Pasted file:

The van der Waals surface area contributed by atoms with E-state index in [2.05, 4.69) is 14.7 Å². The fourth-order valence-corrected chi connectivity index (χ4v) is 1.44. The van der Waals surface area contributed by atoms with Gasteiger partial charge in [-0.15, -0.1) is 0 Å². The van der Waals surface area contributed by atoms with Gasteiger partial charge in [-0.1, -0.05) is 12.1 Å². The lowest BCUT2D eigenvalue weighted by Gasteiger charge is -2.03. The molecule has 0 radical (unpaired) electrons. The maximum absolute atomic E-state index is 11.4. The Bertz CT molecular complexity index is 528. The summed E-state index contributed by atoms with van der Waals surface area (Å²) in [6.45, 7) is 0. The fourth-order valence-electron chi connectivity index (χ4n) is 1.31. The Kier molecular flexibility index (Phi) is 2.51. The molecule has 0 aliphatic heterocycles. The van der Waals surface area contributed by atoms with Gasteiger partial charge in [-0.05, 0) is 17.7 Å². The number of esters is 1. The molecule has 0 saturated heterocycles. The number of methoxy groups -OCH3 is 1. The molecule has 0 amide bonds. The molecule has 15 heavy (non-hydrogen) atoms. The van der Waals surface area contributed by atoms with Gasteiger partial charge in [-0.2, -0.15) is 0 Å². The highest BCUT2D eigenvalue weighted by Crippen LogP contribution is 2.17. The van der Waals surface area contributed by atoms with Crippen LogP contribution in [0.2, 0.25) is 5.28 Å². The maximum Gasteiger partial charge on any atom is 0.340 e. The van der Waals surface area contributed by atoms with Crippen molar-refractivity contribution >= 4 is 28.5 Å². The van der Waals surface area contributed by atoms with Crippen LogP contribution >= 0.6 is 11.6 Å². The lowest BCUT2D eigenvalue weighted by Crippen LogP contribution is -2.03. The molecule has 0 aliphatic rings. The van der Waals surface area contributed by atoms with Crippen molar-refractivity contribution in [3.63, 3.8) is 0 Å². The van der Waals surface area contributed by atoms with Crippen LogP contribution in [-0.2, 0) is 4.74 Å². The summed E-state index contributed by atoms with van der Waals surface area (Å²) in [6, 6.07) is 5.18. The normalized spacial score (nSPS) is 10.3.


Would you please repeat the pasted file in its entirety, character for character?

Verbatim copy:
The van der Waals surface area contributed by atoms with E-state index in [2.05, 4.69) is 14.7 Å². The fourth-order valence-corrected chi connectivity index (χ4v) is 1.44. The van der Waals surface area contributed by atoms with Gasteiger partial charge in [-0.15, -0.1) is 0 Å². The van der Waals surface area contributed by atoms with Gasteiger partial charge in [-0.1, -0.05) is 12.1 Å². The lowest BCUT2D eigenvalue weighted by Gasteiger charge is -2.03. The molecule has 0 radical (unpaired) electrons. The maximum absolute atomic E-state index is 11.4. The Bertz CT molecular complexity index is 528. The summed E-state index contributed by atoms with van der Waals surface area (Å²) in [6.45, 7) is 0. The fourth-order valence-electron chi connectivity index (χ4n) is 1.31. The Kier molecular flexibility index (Phi) is 2.51. The molecule has 0 aliphatic heterocycles. The van der Waals surface area contributed by atoms with Gasteiger partial charge in [-0.05, 0) is 17.7 Å². The number of esters is 1. The molecule has 0 saturated heterocycles. The number of methoxy groups -OCH3 is 1. The molecule has 0 amide bonds. The molecule has 15 heavy (non-hydrogen) atoms. The van der Waals surface area contributed by atoms with Gasteiger partial charge in [-0.2, -0.15) is 0 Å². The highest BCUT2D eigenvalue weighted by Crippen LogP contribution is 2.17. The van der Waals surface area contributed by atoms with Crippen LogP contribution in [0.2, 0.25) is 5.28 Å². The maximum Gasteiger partial charge on any atom is 0.340 e. The van der Waals surface area contributed by atoms with Crippen molar-refractivity contribution >= 4 is 28.5 Å². The van der Waals surface area contributed by atoms with Crippen LogP contribution >= 0.6 is 11.6 Å². The lowest BCUT2D eigenvalue weighted by Crippen LogP contribution is -2.03. The molecule has 0 aliphatic rings. The van der Waals surface area contributed by atoms with Crippen molar-refractivity contribution in [3.63, 3.8) is 0 Å². The van der Waals surface area contributed by atoms with Crippen LogP contribution in [-0.2, 0) is 4.74 Å². The summed E-state index contributed by atoms with van der Waals surface area (Å²) in [6, 6.07) is 5.18. The normalized spacial score (nSPS) is 10.3.